Indy 500 qualifying: Scott McLaughlin on pole as Penske sweeps front row; Kyle Larson fifth

INDIANAPOLIS — Scott McLaughlin won the pole position for the 108th Indy 500, completing a sweep of the front row for Team Penske's Dallara-Chevrolets.

McLaughlin posted a four-lap qualifying average at 234.220 mph in his No. 3, besting teammates Will Power (233.917) and Josef Newgarden (233.808).

"The Pennzoil Chevy was unreal," McLaughlin said. "So much pride. Just a lot of pride. Hello to my mom and dad back in New Zealand. And there’s one person I know that is watching this that has helped me all week. You know who you are, brother. I’m working hard. Indy hasn’t been kind to me. A lot of it is my doing. This is the first step. The Thirsty 3s, we're coming."

The front row lockout was the first at the Indy 500 in 36 years for Team Penske, which has a record 19 victories at the Brickyard.

QUALIFYING: Full results l Fast Six l Fast 12 l Last Chance

In 1988, Rick Mears was on the pole position with a "Yellow Submarine" paint scheme just like McLaughlin's) alongside teammates Al Unser and Danny Sullivan.

It was a big rebound for Team Penske, which was embroiled last month in a push-to-pass scandal that resulted in the disqualification of race winner Newgarden and McLaughlin from the St. Pete Grand Prix.

The team also suspended four team members from working on site at the Indy 500: president Tim Cindric, managing director Ron Ruzewski and engineers Luke Mason and Robbie Atkinson.

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"Well, what a team effort this whole month," team owner Roger Penske told NBC Sports' Dave Burns. " To see us come back from some adversity here, it shows how good our team is, what a deep bench we have, and I want to thank Tim Cindric and all the guys who are sitting at home during this time because they were a part of making this happen. Ron Ruzewski, obviously. Luke. Robbie. You’re part of this win.

"So again, we’re going to start with the car’s in the right place. Hasn’t been this way since 36 years ago. We dug deep, we delivered. To see the power of those Chevy engines were amazing.

On the second row were Alexander Rossi (233.090), Kyle Larson (232.846) and Santino Ferrucci (232.692).

After a short round of interviews, Larson hopped into a waiting Suburban and was driven to a helipad outside Turn 2. The 2021 NASCAR Cup Series champion climbed aboard a helicopter with Hendrick Motorsports chief operating officer Jeff Gordon at 5:42 p.m. ET, heading to the Indianapolis International Airport.

A Hendrick jet there would take Larson and his contingent to North Wilkesboro, North Carolina, where he will race as the defending winner of the All-Star Race. The event will start at 8:30 p.m. ET as NASCAR delayed the green flag by 16 minutes to give Larson more time to arrive.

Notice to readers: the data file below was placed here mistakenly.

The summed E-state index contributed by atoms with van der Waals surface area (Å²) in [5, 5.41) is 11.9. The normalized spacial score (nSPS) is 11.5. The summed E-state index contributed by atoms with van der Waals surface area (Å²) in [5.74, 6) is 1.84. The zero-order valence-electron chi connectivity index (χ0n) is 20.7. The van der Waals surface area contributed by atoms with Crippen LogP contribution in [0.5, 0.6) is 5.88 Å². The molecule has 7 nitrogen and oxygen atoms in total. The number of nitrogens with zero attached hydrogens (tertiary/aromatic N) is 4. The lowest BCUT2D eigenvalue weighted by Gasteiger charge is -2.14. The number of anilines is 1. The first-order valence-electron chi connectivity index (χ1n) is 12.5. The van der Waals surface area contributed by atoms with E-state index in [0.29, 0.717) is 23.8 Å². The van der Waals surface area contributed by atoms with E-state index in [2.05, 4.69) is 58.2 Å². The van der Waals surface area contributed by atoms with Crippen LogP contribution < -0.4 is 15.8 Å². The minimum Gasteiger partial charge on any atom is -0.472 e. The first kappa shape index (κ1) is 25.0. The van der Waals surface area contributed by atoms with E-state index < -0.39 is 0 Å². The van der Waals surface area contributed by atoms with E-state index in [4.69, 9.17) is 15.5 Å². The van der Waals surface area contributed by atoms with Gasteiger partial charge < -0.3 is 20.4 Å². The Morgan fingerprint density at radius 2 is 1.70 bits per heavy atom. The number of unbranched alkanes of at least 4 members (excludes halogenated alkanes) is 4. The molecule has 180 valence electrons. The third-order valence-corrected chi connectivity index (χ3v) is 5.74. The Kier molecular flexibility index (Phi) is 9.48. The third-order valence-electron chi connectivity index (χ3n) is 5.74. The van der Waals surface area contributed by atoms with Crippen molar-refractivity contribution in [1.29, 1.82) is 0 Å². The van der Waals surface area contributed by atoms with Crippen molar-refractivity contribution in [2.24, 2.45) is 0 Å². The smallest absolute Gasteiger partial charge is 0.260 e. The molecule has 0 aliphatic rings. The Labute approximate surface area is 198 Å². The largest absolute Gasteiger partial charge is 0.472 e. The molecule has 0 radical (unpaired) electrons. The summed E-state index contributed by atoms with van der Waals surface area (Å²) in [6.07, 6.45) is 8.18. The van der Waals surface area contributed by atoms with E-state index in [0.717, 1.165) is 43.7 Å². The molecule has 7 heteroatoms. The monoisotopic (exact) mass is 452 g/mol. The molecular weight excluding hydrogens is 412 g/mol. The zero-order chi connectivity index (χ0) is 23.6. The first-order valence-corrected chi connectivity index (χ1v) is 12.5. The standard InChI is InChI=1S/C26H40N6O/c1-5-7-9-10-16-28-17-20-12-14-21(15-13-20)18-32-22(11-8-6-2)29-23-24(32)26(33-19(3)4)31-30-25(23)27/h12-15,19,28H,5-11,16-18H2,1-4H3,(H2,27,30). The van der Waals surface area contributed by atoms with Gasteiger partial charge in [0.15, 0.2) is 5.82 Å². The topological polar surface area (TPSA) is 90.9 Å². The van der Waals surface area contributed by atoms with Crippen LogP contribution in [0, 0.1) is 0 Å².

Last Chance Qualifying, 4:05 p.m.

Nolan Siegel wrecked on the final attempt of a dramatic Last Chance Qualifying session that locked in the 33-car driver field for the 108th Indy 500.

Siegel, 19, was trying to make his Indy 500 debut. He brushed the SAFER barrier on the exit of Turn 1 with his right rear and lost control of the No. 18 Dallara-Honda of Dale Coyne Racing.

That set a last row of veterans Katherine Legge, Marcus Ericsson and Graham Rahal, who took the final spot a year after he was the only driver who failed to qualify.


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Nolan Siegel brushes the wall at the exit of Turn 1 and loses control of his race car, and the rookie ultimately falls short of making the 108th Indianapolis 500.

"We've been hanging on by a thread," Rahal told NBC Sports' Marty Snider. "For the 15 car, I'm just happy we're in. Last year, I saw everybody celebrating, and it just kind of rubbed salt in the wounds, so I'm not going to be that guy. We're just going to turn the page to tomorrow, try to get a good good race car, which I think we have."

Ericsson, the 2022 Indy 500 winner who finished second in last year's race, needed nearly the entire hourlong session to lock into the field. His first attempt came up several mph short because Ericsson took his foot off the accelerator during the last lap, mistakenly believing his qualifying run had ended.

"It was all on me," Ericsson told NBC Sports' Kevin Lee. "It's just all on me. I messed it up. I shouldn't be doing that with my experience. We're going to change the procedure going forward for sure."

After the aborted attempt, Ericsson sat in his No. 28 Dallara-Honda for 45 minutes with temperatures in the high 80s, waiting for one last chance that came up with less 10 minutes left.

"It's been tough for sure," Ericsson said. "We were safely in, and I can't believe I did that. Sit here and wait and think I had one shot to make the race, and I had to hit that run. It was a very, very tough mental challenge for sure."